We were sampling the inland Historical Way first, walking from San Luis to Odemira. This section offers easy walking with plentiful vistas and little climbing. It was gentle country – we passed sheep and goats with hollow, tinny bells that give rich blankets of sound when chiming in unison. An occasional cactus leering from the foot of a wall was the meanest the terrain got. Our one encounter with another human being saw an old farmer chasing after his cows. ‘Ai! Ai!’ he was shouting, followed by a fluent patter of curses as one animal strayed and he stumbled down the hillside after it. José had a chat with him – at shouting volume – from the path, explaining afterwards how important it is to engage with the locals. He wants them to take pride in the trails, and for the young people of the region to start training as guides.
Even though much of this pathway has existed long before the Rota Vicentina team started maintaining it and installing their signposts, we passed few signs of settlement. José pointed out that the Portuguese left what he called this “outback” in the 1970s to go to university. The region became popular with the Dutch and Germans, who built their houses at the tops of blustery hills, in contrast to the local farmers who had sagely established themselves at the hills’ sheltered bottoms.
The aromas of the region were almost more potent than the views. At first it was like walking through a particularly pungent pine forest, but José taught us that the main note comes from the trail’s emblematic plant, esteva (also known as rockrose) whose five purple dots are likened locally to the wounds of Christ. Its leaves are sticky and give a smell as sweet as lip gloss, with citrus undercurrents. One of our group likened it to oleander, another to citronella. It reminded me of Vietnamese cooking. José also broke off something he called ‘white rosemary’. He might as well have been holding a glass of undiluted lime cordial to my nose.
After 11km we stopped for lunch at the Ribeira da Capelinha (‘little chapel stream’). Our packed lunch sandwiches were simple: a folded fried egg and lettuce on moist, dense Alentejo bread. But with the smell of eucalyptus about us, the sound of the stream, and dappling light on tree bark, it was quite enough.
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My Historical Way highlight was our swim at Pego das Pias. Semi-circular sections have been cut out of this swimming hole’s sides by the action of rolling rocks. José said that these pegos (small lakes) are associated with the magical female spirits known as , supernatural beings who are said to guard Portugal’s watery places. A pego close to this one, Pego da Laima, supposedly has a golden arrow hidden in its depths.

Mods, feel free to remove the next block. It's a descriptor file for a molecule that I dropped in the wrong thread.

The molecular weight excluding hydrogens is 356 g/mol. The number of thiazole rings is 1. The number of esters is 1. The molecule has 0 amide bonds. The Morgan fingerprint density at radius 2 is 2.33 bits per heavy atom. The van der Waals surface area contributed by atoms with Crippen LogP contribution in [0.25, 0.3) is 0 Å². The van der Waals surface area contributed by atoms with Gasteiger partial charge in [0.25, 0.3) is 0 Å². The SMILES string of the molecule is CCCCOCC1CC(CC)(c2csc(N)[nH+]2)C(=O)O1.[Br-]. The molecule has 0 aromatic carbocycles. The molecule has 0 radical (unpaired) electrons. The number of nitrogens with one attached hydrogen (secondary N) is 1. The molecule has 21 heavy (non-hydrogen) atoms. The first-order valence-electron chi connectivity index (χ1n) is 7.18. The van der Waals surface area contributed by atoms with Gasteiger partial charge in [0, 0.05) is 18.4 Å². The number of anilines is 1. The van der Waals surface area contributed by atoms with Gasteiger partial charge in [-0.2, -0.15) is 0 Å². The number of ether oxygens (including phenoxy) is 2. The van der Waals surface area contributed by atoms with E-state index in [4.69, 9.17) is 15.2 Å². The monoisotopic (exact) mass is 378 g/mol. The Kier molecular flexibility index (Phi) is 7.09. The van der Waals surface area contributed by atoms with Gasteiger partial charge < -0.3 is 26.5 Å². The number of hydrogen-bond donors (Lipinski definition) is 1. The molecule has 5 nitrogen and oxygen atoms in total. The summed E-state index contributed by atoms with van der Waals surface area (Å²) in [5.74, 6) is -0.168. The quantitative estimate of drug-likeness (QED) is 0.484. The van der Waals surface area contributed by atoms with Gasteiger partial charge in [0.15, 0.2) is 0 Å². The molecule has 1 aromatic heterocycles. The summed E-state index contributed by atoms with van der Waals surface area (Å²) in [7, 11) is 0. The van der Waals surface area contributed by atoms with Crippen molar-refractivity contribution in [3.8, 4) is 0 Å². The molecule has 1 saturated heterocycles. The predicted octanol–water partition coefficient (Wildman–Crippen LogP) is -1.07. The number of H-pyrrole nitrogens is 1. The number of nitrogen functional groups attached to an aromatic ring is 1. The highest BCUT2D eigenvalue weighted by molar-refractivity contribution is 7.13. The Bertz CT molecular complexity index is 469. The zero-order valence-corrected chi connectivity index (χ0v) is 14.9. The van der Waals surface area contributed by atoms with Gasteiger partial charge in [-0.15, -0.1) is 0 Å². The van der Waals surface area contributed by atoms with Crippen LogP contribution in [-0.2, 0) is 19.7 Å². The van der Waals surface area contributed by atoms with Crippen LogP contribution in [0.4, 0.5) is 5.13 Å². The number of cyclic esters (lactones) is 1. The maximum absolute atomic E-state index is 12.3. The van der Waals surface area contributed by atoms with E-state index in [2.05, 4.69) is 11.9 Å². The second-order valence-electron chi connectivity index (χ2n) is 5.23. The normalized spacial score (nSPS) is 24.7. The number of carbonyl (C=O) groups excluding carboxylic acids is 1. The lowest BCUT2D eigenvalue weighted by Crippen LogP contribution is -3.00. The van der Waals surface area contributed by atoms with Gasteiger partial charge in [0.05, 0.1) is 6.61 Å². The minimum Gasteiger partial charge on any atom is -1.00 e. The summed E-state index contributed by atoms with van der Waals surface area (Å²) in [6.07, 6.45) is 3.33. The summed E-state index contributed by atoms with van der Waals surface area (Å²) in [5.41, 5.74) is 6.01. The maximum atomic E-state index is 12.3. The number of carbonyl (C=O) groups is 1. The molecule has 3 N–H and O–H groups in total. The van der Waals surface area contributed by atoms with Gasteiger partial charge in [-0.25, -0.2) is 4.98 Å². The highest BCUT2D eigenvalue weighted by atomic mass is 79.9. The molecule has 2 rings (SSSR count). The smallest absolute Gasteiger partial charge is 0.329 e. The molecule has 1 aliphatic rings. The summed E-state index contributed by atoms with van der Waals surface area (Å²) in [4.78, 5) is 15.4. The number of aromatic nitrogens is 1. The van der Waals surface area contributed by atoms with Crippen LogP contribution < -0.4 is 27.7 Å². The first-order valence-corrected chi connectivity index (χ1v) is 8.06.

We would sample perceves (goose barnacles), the local seafood delicacy, on the third and final evening of the trip. They weren’t mind-blowing eating – chewy little morsels that needed teasing out of their reptilian-looking shells – but I was in awe of them thanks to , who guided us on our second day along a segment of the Fishermen’s Path. He explained that on this “aggressive coast”, fishermen like him risk their lives to gather perceves, sometimes using body boards to go from rock to rock at low tide. That explains why they sell for up to €35-45 per kilo. Near Pontal da Carrapateira, Nicolau pointed out a terrace on the cliff face. “When sea bream come to breed that spot is so prized by fishermen that sometimes we sleep there, and one of us goes to get food and wine for the others.”
On our third day we embarked on a longer trip along the coast from Almograve to Zambujeira, lured by the promise of watching nesting storks. We stood on the clifftop at Cabo Sardão and watched them feeding their wriggling young on precarious rocky eyries. “This coast is too special to be unknown in a world that’s always looking for something new,” said Marta Cabral of , the rural accommodation collective who have driven the marking of the Rota Vicentina. She was totally right.
A minute’s walk inland away from the clifftop breeze, the aroma of the surrounding scrub hit hard. These dense clumps of rich green seemed to bind the sandy landscape together. In amongst them are lilac and yellow flowers and patches of the invasive Hottentot Fig – known as chorão – which looked as edible as sliced watermelon. The sand itself is almost red in sections. At one point on the walk we made our way down a long flight of stone steps to the small but marvellous Carraca beach. I wondered, not for the first time, why few tourists make it to this region. Marta thought she knew why: “There are beaches with good access, yes, but it’s windy, the water’s cold, the roads are dusty, and there are no bars with lounge music. But it’s a place with strong character, so if you love it, you get addicted”. I was there already.
Casas Brancas can be booked through . For those who can’t afford these ‘casas de turismo rural’ there are youth hostels in Almograve and one near Arrifana beach, whilst campsites are available at Zambujeira and near Odeceixe and Aljezur.
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